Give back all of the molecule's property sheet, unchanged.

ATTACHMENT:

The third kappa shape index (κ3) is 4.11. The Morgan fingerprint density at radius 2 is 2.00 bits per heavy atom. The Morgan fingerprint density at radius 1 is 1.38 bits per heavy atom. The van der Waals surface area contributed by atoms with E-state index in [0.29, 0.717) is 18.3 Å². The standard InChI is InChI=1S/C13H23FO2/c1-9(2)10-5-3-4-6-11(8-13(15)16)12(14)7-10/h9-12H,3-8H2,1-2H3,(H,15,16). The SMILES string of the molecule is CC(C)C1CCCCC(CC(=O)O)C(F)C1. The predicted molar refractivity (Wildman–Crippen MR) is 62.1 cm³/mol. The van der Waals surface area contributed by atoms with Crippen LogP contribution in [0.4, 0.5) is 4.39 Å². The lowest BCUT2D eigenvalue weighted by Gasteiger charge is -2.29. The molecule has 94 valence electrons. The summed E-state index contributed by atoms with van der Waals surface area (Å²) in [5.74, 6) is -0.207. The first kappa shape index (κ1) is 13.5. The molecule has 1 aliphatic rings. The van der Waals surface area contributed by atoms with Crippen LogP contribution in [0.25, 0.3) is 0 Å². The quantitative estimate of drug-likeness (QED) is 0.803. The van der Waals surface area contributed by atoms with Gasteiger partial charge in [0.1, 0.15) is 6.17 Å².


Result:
The third kappa shape index (κ3) is 4.11. The Morgan fingerprint density at radius 2 is 2.00 bits per heavy atom. The Morgan fingerprint density at radius 1 is 1.38 bits per heavy atom. The van der Waals surface area contributed by atoms with E-state index in [0.29, 0.717) is 18.3 Å². The standard InChI is InChI=1S/C13H23FO2/c1-9(2)10-5-3-4-6-11(8-13(15)16)12(14)7-10/h9-12H,3-8H2,1-2H3,(H,15,16). The SMILES string of the molecule is CC(C)C1CCCCC(CC(=O)O)C(F)C1. The predicted molar refractivity (Wildman–Crippen MR) is 62.1 cm³/mol. The van der Waals surface area contributed by atoms with Crippen LogP contribution in [0.4, 0.5) is 4.39 Å². The lowest BCUT2D eigenvalue weighted by Gasteiger charge is -2.29. The molecule has 94 valence electrons. The summed E-state index contributed by atoms with van der Waals surface area (Å²) in [5.74, 6) is -0.207. The first kappa shape index (κ1) is 13.5. The molecule has 1 aliphatic rings. The van der Waals surface area contributed by atoms with Crippen LogP contribution in [0.25, 0.3) is 0 Å². The quantitative estimate of drug-likeness (QED) is 0.803. The van der Waals surface area contributed by atoms with Gasteiger partial charge in [0.1, 0.15) is 6.17 Å².